''All our boats are fitted with ROCNA anchors and plenty of anchor chain. We have tried pretty much every anchor out there, and without doubt, in our opinion, the ROCNA anchor when utilised with plenty of chain, gives you the best chance of staying put when the wind blows.'  Nisos Yacht Charter, Ionian Islands, Greece. 2017


'I  love my Rocna anchor. The thing about the Delaware is that there really aren’t many bail out points…or harbors…or coves. It’s pretty much reedy grassland with a couple of small rivers. I found a spot behind a small island and followed the single marker in (see the tower in the above picture? That’s it.) Yep, same old story — 6…5…4.5, hard to starboard…29…35…9…11…6…all this while dodging crab pots and dealing with a 2 knot current. We anchored in 8 feet with the current against the wind. The Rocna grabbed hard.'  Richard & Ruth Stanley  SV Spirit, October 2016


''Raving About Our Rocna, The fact we’ve been hanging off our Rocna for months on end is encouraging. The bay in which we currently reside sees afternoon gusts of around 15-20 knots and we no longer bother with the second anchor. We’re sitting pretty on 45m chain in 10m of water and that Rocna hasn’t budged. Of course we could be doing the same with the CQR but knowing how quickly that Rocna set I just feel more comfortable on the Rocna. (It’s worth noting that for three of those six months tied to the jetty we had but 25m of chain out in 10m of water, which possibly indicates how settled that anchor was once set.)' FOLLOWTHEBOAT, 2009.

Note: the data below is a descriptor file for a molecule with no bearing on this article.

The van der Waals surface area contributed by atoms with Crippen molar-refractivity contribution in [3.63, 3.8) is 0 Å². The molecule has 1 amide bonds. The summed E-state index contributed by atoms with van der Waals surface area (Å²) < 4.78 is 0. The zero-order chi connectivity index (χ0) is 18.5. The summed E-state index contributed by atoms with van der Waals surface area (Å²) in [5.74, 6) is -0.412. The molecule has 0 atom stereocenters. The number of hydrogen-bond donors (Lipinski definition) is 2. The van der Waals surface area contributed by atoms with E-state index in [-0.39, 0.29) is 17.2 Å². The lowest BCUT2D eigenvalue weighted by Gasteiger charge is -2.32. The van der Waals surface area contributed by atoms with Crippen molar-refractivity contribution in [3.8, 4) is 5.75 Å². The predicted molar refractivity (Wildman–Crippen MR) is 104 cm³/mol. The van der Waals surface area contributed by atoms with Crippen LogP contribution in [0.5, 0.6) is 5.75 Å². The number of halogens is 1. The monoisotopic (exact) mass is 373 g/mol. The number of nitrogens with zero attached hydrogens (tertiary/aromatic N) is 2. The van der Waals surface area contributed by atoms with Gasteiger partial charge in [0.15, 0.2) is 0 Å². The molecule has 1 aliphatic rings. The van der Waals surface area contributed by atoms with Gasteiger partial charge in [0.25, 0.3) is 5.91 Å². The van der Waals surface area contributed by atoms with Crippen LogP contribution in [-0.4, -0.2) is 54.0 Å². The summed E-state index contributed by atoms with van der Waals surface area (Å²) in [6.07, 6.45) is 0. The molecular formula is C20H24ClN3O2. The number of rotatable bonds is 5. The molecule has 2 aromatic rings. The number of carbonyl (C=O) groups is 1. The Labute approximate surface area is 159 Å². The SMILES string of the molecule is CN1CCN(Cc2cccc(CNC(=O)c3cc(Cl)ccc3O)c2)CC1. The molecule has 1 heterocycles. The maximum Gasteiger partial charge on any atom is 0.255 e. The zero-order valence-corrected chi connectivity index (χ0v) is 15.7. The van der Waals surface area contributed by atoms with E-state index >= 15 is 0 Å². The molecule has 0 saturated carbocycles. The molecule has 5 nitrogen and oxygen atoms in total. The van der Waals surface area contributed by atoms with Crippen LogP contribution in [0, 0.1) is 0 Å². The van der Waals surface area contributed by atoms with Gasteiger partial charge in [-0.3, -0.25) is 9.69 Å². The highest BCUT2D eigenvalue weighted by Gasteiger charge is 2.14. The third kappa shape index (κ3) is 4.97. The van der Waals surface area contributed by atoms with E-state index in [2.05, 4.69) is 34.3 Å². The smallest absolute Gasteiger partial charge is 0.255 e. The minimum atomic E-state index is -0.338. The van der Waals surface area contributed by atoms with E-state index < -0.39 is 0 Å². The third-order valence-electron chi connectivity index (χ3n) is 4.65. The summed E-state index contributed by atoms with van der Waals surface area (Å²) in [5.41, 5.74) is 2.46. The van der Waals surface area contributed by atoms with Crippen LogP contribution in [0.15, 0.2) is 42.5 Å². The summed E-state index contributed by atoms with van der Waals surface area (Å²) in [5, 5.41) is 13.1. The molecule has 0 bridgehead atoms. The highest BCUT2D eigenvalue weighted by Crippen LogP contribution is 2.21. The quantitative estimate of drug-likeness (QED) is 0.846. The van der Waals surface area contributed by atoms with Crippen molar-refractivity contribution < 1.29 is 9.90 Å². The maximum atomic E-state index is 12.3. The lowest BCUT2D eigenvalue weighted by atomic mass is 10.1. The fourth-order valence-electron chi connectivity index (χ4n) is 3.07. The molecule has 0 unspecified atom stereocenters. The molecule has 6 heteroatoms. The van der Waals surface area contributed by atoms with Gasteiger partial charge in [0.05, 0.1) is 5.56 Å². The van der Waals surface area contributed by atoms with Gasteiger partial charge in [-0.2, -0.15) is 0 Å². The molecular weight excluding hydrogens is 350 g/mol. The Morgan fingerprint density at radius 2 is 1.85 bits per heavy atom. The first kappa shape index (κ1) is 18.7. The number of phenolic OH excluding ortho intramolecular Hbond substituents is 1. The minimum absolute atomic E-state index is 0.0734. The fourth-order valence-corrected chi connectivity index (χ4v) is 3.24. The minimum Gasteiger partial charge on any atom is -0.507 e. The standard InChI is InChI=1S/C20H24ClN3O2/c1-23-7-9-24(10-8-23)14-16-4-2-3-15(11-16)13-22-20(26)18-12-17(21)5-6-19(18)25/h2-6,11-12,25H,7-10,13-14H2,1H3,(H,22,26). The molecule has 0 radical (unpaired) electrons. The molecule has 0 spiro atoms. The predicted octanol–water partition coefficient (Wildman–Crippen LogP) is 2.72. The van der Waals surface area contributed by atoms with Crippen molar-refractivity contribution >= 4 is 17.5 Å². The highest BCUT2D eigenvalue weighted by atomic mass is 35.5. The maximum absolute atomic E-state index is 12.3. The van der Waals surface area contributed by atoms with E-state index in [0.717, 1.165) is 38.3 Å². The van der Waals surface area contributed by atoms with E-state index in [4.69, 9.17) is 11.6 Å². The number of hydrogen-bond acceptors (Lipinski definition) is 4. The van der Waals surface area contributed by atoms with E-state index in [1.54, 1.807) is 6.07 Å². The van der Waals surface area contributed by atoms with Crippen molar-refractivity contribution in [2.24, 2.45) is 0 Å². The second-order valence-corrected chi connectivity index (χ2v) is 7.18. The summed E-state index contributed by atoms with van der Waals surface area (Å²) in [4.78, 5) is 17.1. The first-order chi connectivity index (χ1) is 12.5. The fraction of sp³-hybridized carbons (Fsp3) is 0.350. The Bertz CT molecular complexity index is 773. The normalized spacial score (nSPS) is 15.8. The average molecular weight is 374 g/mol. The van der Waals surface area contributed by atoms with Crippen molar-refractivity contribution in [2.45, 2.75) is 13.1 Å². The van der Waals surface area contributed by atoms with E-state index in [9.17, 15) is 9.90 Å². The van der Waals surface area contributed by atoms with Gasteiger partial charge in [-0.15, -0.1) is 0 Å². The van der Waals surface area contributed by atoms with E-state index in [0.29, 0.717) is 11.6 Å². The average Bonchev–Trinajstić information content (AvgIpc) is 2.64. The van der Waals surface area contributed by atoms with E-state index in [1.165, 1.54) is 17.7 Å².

The very first night I used my new Rocna Anchor we got hit with 30 knots sustained winds gusting much higher.  The weather guessers had called for a 10 knot breeze through the night yet there we were anchored 75 yards above a solid rock sea wall pitching like a bucking bronco.  By morning I had coined the term Rocna’d to sleep. Posted by in Sailing Blog March 2015


Our experience with the Rocna is confined to the Caribbean where there is no Scottish kelp, but it sets in a very short distance and if it does not set you can be confident it has got foul of something like a tyre or a lobster pot.

It is said that, apart from the day you buy your first yacht and the day you sell your last one, the third best day in a yachtsman's life is the day he throws away his CQR and buys a Rocna.

We have complete faith in this anchor and it digs right in, which a CQR rarely does, usually just lying on its side.

John & Christine Lytle Bowman 40 'Oriole' (Yachting World Dec.2016.)


Vulcan 33 on John Millard’s Leopard 46 Catamaran  (August 2018)
“I just purchased a Vulcan 33 from West Marine and I’ve been blown away by its holding ability. I’ve been very impressed!
We have been in some pretty serious conditions: over 40 knots of wind and no dragging at all, whatsoever! I’ve been very, very happy with my purchase.”